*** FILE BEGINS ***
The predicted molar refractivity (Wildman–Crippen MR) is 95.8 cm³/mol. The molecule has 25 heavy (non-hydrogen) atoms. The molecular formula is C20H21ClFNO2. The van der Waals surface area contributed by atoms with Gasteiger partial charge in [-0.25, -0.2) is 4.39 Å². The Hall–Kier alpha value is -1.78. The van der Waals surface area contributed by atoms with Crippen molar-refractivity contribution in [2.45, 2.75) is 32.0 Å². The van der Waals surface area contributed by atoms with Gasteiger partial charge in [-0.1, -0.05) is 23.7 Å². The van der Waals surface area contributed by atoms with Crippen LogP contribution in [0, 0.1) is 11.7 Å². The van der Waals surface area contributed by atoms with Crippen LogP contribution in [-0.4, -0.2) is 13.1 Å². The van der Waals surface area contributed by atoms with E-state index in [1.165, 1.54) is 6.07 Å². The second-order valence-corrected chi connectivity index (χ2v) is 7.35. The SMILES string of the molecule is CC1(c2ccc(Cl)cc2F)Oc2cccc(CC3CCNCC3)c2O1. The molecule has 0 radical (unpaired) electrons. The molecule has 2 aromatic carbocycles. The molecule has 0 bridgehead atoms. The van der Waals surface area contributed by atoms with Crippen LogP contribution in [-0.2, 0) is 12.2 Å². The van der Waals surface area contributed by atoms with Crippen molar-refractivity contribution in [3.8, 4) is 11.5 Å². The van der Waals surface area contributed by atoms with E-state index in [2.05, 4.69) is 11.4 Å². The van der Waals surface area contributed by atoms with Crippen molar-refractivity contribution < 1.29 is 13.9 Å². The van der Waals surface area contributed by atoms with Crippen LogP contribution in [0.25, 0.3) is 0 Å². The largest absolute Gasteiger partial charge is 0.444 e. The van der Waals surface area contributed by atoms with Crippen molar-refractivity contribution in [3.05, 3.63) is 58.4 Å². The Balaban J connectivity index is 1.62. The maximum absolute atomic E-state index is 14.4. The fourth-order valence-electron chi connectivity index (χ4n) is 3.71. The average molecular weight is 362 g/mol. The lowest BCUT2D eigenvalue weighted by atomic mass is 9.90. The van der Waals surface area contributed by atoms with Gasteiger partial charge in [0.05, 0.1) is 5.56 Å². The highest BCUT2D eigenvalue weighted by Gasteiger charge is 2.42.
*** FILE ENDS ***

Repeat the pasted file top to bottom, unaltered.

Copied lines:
The predicted molar refractivity (Wildman–Crippen MR) is 95.8 cm³/mol. The molecule has 25 heavy (non-hydrogen) atoms. The molecular formula is C20H21ClFNO2. The van der Waals surface area contributed by atoms with Gasteiger partial charge in [-0.25, -0.2) is 4.39 Å². The Hall–Kier alpha value is -1.78. The van der Waals surface area contributed by atoms with Crippen molar-refractivity contribution in [2.45, 2.75) is 32.0 Å². The van der Waals surface area contributed by atoms with Gasteiger partial charge in [-0.1, -0.05) is 23.7 Å². The van der Waals surface area contributed by atoms with Crippen LogP contribution in [0, 0.1) is 11.7 Å². The van der Waals surface area contributed by atoms with Crippen LogP contribution in [-0.4, -0.2) is 13.1 Å². The van der Waals surface area contributed by atoms with E-state index in [1.165, 1.54) is 6.07 Å². The second-order valence-corrected chi connectivity index (χ2v) is 7.35. The SMILES string of the molecule is CC1(c2ccc(Cl)cc2F)Oc2cccc(CC3CCNCC3)c2O1. The molecule has 0 radical (unpaired) electrons. The molecule has 2 aromatic carbocycles. The molecule has 0 bridgehead atoms. The van der Waals surface area contributed by atoms with Crippen LogP contribution in [-0.2, 0) is 12.2 Å². The van der Waals surface area contributed by atoms with Crippen molar-refractivity contribution in [3.8, 4) is 11.5 Å². The van der Waals surface area contributed by atoms with E-state index in [2.05, 4.69) is 11.4 Å². The van der Waals surface area contributed by atoms with Crippen molar-refractivity contribution < 1.29 is 13.9 Å². The van der Waals surface area contributed by atoms with Crippen LogP contribution in [0.25, 0.3) is 0 Å². The largest absolute Gasteiger partial charge is 0.444 e. The van der Waals surface area contributed by atoms with Crippen molar-refractivity contribution in [3.05, 3.63) is 58.4 Å². The Balaban J connectivity index is 1.62. The maximum absolute atomic E-state index is 14.4. The fourth-order valence-electron chi connectivity index (χ4n) is 3.71. The average molecular weight is 362 g/mol. The lowest BCUT2D eigenvalue weighted by atomic mass is 9.90. The van der Waals surface area contributed by atoms with Gasteiger partial charge in [0.05, 0.1) is 5.56 Å². The highest BCUT2D eigenvalue weighted by Gasteiger charge is 2.42.